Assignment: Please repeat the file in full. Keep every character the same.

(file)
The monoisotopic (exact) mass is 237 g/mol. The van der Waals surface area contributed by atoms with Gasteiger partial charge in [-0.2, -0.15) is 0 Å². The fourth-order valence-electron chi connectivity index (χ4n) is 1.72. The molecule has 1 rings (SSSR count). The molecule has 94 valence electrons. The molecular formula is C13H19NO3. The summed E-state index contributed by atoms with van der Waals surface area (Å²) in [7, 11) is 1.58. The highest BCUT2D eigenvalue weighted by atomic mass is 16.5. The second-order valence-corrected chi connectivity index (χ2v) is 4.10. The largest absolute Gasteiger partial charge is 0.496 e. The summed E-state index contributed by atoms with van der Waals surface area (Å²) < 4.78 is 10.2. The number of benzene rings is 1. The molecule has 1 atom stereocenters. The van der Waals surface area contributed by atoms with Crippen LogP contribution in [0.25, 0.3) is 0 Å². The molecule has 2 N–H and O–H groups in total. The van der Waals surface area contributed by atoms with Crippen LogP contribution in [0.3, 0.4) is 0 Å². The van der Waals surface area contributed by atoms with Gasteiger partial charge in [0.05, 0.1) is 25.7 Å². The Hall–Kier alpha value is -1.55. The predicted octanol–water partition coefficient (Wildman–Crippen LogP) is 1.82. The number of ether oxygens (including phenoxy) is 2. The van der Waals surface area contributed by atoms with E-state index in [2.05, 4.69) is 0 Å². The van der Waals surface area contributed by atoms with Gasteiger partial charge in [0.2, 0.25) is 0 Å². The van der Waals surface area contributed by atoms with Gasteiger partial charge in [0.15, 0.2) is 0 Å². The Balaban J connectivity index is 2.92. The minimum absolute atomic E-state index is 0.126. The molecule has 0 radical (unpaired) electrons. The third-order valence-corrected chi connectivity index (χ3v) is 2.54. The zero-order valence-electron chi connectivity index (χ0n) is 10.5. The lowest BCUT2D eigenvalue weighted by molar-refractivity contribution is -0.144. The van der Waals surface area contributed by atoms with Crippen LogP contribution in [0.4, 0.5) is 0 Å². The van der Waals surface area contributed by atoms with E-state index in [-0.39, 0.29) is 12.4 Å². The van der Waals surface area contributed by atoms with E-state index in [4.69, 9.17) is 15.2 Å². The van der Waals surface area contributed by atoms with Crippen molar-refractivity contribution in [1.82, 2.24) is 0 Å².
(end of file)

The monoisotopic (exact) mass is 237 g/mol. The van der Waals surface area contributed by atoms with Gasteiger partial charge in [-0.2, -0.15) is 0 Å². The fourth-order valence-electron chi connectivity index (χ4n) is 1.72. The molecule has 1 rings (SSSR count). The molecule has 94 valence electrons. The molecular formula is C13H19NO3. The summed E-state index contributed by atoms with van der Waals surface area (Å²) in [7, 11) is 1.58. The highest BCUT2D eigenvalue weighted by atomic mass is 16.5. The second-order valence-corrected chi connectivity index (χ2v) is 4.10. The largest absolute Gasteiger partial charge is 0.496 e. The summed E-state index contributed by atoms with van der Waals surface area (Å²) < 4.78 is 10.2. The number of benzene rings is 1. The molecule has 1 atom stereocenters. The van der Waals surface area contributed by atoms with Crippen LogP contribution in [0.25, 0.3) is 0 Å². The molecule has 2 N–H and O–H groups in total. The van der Waals surface area contributed by atoms with Crippen LogP contribution in [0.3, 0.4) is 0 Å². The van der Waals surface area contributed by atoms with Gasteiger partial charge in [0.05, 0.1) is 25.7 Å². The Hall–Kier alpha value is -1.55. The predicted octanol–water partition coefficient (Wildman–Crippen LogP) is 1.82. The number of ether oxygens (including phenoxy) is 2. The van der Waals surface area contributed by atoms with E-state index in [2.05, 4.69) is 0 Å². The van der Waals surface area contributed by atoms with Gasteiger partial charge in [0.2, 0.25) is 0 Å². The van der Waals surface area contributed by atoms with Gasteiger partial charge in [0.15, 0.2) is 0 Å². The Balaban J connectivity index is 2.92. The minimum absolute atomic E-state index is 0.126. The molecule has 0 radical (unpaired) electrons. The third-order valence-corrected chi connectivity index (χ3v) is 2.54. The zero-order valence-electron chi connectivity index (χ0n) is 10.5. The lowest BCUT2D eigenvalue weighted by molar-refractivity contribution is -0.144. The van der Waals surface area contributed by atoms with Crippen LogP contribution in [0.4, 0.5) is 0 Å². The van der Waals surface area contributed by atoms with E-state index in [-0.39, 0.29) is 12.4 Å². The van der Waals surface area contributed by atoms with E-state index in [4.69, 9.17) is 15.2 Å². The van der Waals surface area contributed by atoms with Crippen molar-refractivity contribution in [1.82, 2.24) is 0 Å².